Cuban and American flag in a crumbling colonial building

As Morse retells, during her tour of Cuba, her group was invited into Cuban homes, where they could see the locals watching American shows and series on TV. In fact, many of the Cuban people they interacted with, talked about watching the U.S. presidential debates, which are aired on Cuban TV.

Much in the same way, American songs are played on loud speakers in the street (mixed in with the tropical, more traditional salsa and reggaeton sounds), American tunes will provide ambience in some bars and restaurants, and Cubans are proud to have hosted American celebrities like Beyonce and Jay-Z, they're happy to tell you all about where they stayed, ate and visited. Still, Morse is quick to remind us that thankfully (and refreshingly) not all of modern American culture has reached Cuba (at least not yet) as she mentions her guide had absolutely no idea who the Kardashian family were.

So, yes, you can escape Americanisation and globalisation in Cuba, but only up to a certain point. Enjoy it while it lasts!

On Havana not being safe enough for tourists

Of all the points in Morse's list this one always strikes us as the most ridiculous of all. Not only is Havana (or Cuba, for that matter) not dangerous in the least, but tourists are the one group of people that experience the least crime. Yet, many experts continue issuing warnings about walking around on your own in downtown Havana.

Walking in Havana's streets felt always safe

To debunk this myth, Morse tells of her experience going out and about in the city, where she says she felt incredibly safe thanks to the large presence of police around, especially looking out for tourists as they want to fiercely protect the tourism industry, Cuba's number one source of income and one that has rapidly grown since Americans started visiting.

Caroline Morse says she jogged in the morning and walked around on her own at night, and not once did she feel unsafe or uneasy. She does say that Cubans (and we know this) are persistent sweet talkers, and she did experience cat calls, wolf whistles and some form of street harassment, but she explains this as more of a common annoyance than something that made her feel wary of fearful.

On Havana not being safe enough for tourists

If you're a solo female traveller, exercising some caution when visiting not just Cuba, but any place in the world is common sense. Our biggest piece of advice when on your own, would be to keep valuables out of site to avoid tempting thieves, and leave ostentatious jewellery at home, especially if walking around on your own at night in less trodden, off-the-beaten path neighbourhoods. In plain daylight you can pretty much wear what you want, whether it's a big flashy camera hanging around your neck or your favourite gold necklace. Just be careful not to leave it any of your precious items behind. Most forms of crime against tourists in Cuba is petty theft and most of this is opportunistic, meaning it's mostly due to the careless attitude of the owner rather than a violent predator.

On needing a lot of money to get around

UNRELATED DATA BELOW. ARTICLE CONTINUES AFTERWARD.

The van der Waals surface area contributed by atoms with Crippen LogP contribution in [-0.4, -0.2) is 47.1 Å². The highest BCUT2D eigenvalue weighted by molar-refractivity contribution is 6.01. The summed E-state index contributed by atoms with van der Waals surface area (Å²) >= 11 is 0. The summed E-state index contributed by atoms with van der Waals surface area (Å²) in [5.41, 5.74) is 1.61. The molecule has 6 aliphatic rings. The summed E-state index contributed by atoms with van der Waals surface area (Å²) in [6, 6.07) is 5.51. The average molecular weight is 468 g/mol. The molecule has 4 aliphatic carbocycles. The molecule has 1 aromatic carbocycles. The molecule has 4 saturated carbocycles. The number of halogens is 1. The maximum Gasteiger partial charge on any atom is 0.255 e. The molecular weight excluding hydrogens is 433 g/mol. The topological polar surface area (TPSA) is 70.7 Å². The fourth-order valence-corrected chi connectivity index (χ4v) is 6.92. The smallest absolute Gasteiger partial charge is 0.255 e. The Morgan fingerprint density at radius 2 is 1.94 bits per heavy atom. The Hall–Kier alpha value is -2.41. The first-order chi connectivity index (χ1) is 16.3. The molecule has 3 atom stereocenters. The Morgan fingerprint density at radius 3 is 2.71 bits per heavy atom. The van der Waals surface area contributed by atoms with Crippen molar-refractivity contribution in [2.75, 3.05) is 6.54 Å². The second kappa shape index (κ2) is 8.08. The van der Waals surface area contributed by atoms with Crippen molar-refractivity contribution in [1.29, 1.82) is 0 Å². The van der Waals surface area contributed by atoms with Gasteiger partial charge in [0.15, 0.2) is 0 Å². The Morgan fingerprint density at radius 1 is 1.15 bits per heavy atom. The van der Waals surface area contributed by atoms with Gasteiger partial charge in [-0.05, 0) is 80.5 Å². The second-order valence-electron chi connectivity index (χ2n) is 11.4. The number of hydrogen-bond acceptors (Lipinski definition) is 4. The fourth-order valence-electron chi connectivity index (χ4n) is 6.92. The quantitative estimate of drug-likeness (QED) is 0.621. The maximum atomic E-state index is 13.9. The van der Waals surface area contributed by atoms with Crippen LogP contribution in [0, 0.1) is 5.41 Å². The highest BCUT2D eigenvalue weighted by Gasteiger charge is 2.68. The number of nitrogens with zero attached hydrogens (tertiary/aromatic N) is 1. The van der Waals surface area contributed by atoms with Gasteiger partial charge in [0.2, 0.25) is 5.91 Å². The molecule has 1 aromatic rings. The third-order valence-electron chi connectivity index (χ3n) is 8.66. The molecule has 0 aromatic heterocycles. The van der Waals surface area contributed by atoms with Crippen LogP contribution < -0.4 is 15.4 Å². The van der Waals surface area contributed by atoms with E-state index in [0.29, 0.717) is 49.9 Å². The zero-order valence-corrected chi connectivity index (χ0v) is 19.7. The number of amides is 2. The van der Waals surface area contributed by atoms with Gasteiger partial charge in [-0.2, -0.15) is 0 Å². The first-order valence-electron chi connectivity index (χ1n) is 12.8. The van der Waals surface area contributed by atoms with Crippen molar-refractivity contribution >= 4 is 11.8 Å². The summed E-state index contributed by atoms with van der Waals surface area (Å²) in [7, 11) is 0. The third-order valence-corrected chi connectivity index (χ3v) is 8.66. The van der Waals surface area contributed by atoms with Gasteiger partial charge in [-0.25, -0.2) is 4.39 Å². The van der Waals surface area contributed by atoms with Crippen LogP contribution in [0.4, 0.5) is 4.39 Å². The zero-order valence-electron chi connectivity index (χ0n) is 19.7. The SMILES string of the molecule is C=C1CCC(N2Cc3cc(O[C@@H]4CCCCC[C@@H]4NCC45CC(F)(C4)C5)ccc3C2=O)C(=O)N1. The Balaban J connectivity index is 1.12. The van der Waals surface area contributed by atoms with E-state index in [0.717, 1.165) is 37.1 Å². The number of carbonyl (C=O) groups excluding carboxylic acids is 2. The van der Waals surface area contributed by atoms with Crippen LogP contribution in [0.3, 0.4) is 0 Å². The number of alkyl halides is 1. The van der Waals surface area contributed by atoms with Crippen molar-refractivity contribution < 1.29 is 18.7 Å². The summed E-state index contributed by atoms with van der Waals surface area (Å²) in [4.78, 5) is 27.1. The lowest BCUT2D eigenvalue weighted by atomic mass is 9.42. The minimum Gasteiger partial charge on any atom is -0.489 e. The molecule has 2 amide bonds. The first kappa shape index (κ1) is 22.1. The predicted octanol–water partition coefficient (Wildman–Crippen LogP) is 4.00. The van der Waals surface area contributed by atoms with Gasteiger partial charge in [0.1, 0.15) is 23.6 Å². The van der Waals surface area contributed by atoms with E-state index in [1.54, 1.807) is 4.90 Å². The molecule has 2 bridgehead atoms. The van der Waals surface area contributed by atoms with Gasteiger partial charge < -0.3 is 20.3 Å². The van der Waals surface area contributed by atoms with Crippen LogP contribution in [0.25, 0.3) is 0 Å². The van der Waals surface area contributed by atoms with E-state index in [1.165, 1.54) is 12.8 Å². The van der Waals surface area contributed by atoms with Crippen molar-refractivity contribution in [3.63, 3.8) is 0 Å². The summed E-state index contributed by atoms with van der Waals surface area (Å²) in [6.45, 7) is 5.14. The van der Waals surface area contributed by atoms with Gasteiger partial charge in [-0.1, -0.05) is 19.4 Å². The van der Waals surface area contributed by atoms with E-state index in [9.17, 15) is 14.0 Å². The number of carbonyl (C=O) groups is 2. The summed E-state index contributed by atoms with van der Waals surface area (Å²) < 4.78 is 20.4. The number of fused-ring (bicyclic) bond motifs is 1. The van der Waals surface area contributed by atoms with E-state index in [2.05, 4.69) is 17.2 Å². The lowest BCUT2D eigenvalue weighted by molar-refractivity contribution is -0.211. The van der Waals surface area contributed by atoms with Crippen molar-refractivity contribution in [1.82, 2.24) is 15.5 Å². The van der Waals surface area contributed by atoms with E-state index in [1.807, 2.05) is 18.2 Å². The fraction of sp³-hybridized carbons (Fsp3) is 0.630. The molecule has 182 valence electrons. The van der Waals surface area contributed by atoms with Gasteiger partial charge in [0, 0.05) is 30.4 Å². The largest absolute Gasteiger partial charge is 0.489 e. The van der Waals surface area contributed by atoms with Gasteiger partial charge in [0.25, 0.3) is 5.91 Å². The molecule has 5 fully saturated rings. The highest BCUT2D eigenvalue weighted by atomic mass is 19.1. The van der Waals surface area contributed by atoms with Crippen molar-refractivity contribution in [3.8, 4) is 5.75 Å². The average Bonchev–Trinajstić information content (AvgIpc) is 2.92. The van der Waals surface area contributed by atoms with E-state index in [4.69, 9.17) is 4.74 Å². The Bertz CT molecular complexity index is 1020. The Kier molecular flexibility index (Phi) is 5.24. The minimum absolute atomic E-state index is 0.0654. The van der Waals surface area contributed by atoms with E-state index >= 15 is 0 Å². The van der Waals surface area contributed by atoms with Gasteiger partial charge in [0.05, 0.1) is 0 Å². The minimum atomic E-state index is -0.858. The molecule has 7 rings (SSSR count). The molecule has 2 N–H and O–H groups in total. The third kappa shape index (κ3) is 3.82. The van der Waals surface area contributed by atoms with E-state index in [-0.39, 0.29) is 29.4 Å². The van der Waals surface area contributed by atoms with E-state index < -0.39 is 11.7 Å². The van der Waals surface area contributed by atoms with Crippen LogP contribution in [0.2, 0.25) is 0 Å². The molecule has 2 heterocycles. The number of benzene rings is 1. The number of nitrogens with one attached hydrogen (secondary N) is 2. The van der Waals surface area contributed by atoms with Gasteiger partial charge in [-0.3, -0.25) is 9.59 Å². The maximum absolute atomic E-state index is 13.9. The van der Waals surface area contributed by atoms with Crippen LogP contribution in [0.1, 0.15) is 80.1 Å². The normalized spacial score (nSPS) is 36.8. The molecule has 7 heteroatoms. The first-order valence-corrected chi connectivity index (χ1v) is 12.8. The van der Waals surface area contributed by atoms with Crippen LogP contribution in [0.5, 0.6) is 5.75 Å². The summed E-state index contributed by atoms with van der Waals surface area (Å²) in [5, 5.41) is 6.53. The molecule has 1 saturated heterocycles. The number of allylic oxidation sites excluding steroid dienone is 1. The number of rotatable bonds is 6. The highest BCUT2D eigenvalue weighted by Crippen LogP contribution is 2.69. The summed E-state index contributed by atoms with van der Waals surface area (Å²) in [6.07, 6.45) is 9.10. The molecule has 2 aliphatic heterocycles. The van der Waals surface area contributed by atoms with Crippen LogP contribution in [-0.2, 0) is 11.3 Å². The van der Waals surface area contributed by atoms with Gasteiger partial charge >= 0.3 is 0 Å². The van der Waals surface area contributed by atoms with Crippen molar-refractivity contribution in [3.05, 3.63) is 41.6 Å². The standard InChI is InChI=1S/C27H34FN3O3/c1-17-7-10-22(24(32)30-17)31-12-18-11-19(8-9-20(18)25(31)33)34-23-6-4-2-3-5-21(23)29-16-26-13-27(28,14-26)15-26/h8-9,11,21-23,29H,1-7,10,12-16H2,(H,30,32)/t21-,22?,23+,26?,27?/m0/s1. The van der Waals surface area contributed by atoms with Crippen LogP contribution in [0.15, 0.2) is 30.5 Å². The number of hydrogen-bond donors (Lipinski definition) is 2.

Touching on whether Cuba is an expensive country she says this simply isn't the case, even when she warns travellers to bring plenty of cash and not rely on cards as their use is very limited. Even when there are ATMs they are few and far between and not all places are equipped to take electronic forms of payment. Our author says she didn't see anyone use plastic the whole time she was there.

Paying cash for food in Cuba

Because Morse was on a tour, she says the majority of her meals and transport were already taken care of, but she still says she spent a lot less than she had previously envisaged.

With a 15-minute taxi ride averaging 12 CUC, a meal at a nice restaurant coming at around 10 CUC per person (including appetisers and drinks), she says, that in her experience, getting around on four-wheeled vehicles, food and drinks are fairly cheap in Cuba. Where at more high-end spots, she recounts a mojito might go for as much as 4 CUC, the country's famed guava liquor purchased from a local vendor came at a cost of just 65 cents (and that's two glasses, not one!).

Going from A to B in Cuba can be cheap

From my own experience, Cuba can end up costing even cheaper if you're happy to share a collective cab and join in with the locals by hopping on an "almendron" or "maquina de diez pesos", where a journey will cost you less than $0.50 CUC, even when at times you have to combine it with other modes of transport to reach your destination. If while out and about, touring the city, hunger pangs strike, you can buy a sandwich or pizza from little private vendors (some sell food from their house's windows or patios) and it will cost you pennies. It's all about joining in the local flair, soaking up culture and experiencing a more adventurous side to Cuba.

When it comes to money in Cuba, Morse's final verdict is to bring cash, and bring more than you think you'll need just in case. Then you can exchange as you go and make plans on how to spend it.

On Cubans being completely unwired (a.k.a. no Wi-Fi)

Everyone knows internet access in Cuba is tricky, limited and slow but it doesn't mean you can't get online. You'll need a good deal of patience though, as most Wi-Fi spots in Cuba are crowded and connection is patchy at times.

Cubans on their mobile in Wi-Fi area around Malecon

As Morse explains, Cubans aren't wired to the net all-day-long like most of us in the developed world, but they do find ways to get online. If you want to access the internet while in Cuba you have to buy a card from local telecommunications company, ETECSA, which will give you an account with login details. The author says she paid $2.60 to $10.50 for an hour of access and the easiest places to find reliable Wi-Fi where at upscale hotels in Havana.